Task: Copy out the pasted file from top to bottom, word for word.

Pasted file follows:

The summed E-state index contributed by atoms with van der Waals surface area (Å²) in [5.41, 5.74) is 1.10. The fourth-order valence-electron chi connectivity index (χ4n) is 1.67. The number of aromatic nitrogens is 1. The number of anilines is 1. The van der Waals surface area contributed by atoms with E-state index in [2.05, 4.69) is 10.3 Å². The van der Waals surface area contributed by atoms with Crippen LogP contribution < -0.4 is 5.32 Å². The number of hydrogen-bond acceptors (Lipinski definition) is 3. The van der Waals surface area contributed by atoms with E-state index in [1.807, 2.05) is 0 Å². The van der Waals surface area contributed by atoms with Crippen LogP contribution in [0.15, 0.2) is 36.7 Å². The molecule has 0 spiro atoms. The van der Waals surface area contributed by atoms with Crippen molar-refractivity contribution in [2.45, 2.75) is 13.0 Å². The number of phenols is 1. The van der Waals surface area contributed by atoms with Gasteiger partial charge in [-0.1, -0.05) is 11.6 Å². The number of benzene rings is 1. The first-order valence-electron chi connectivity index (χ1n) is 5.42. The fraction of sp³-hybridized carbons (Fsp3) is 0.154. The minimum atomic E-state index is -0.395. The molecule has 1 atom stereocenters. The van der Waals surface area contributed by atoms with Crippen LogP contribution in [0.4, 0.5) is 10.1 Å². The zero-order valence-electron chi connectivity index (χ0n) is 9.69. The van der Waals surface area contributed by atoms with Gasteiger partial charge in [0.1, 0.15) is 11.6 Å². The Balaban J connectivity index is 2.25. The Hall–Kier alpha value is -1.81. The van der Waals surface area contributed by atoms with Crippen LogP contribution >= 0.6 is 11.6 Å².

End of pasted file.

The summed E-state index contributed by atoms with van der Waals surface area (Å²) in [5.41, 5.74) is 1.10. The fourth-order valence-electron chi connectivity index (χ4n) is 1.67. The number of aromatic nitrogens is 1. The number of anilines is 1. The van der Waals surface area contributed by atoms with E-state index in [2.05, 4.69) is 10.3 Å². The van der Waals surface area contributed by atoms with Crippen LogP contribution < -0.4 is 5.32 Å². The number of hydrogen-bond acceptors (Lipinski definition) is 3. The van der Waals surface area contributed by atoms with E-state index in [1.807, 2.05) is 0 Å². The van der Waals surface area contributed by atoms with Crippen LogP contribution in [0.15, 0.2) is 36.7 Å². The molecule has 0 spiro atoms. The van der Waals surface area contributed by atoms with Crippen molar-refractivity contribution in [2.45, 2.75) is 13.0 Å². The number of phenols is 1. The van der Waals surface area contributed by atoms with Gasteiger partial charge in [-0.1, -0.05) is 11.6 Å². The number of benzene rings is 1. The first-order valence-electron chi connectivity index (χ1n) is 5.42. The fraction of sp³-hybridized carbons (Fsp3) is 0.154. The minimum atomic E-state index is -0.395. The molecule has 1 atom stereocenters. The van der Waals surface area contributed by atoms with Crippen LogP contribution in [0.4, 0.5) is 10.1 Å². The zero-order valence-electron chi connectivity index (χ0n) is 9.69. The van der Waals surface area contributed by atoms with Gasteiger partial charge in [0.1, 0.15) is 11.6 Å². The Balaban J connectivity index is 2.25. The Hall–Kier alpha value is -1.81. The van der Waals surface area contributed by atoms with Crippen LogP contribution >= 0.6 is 11.6 Å².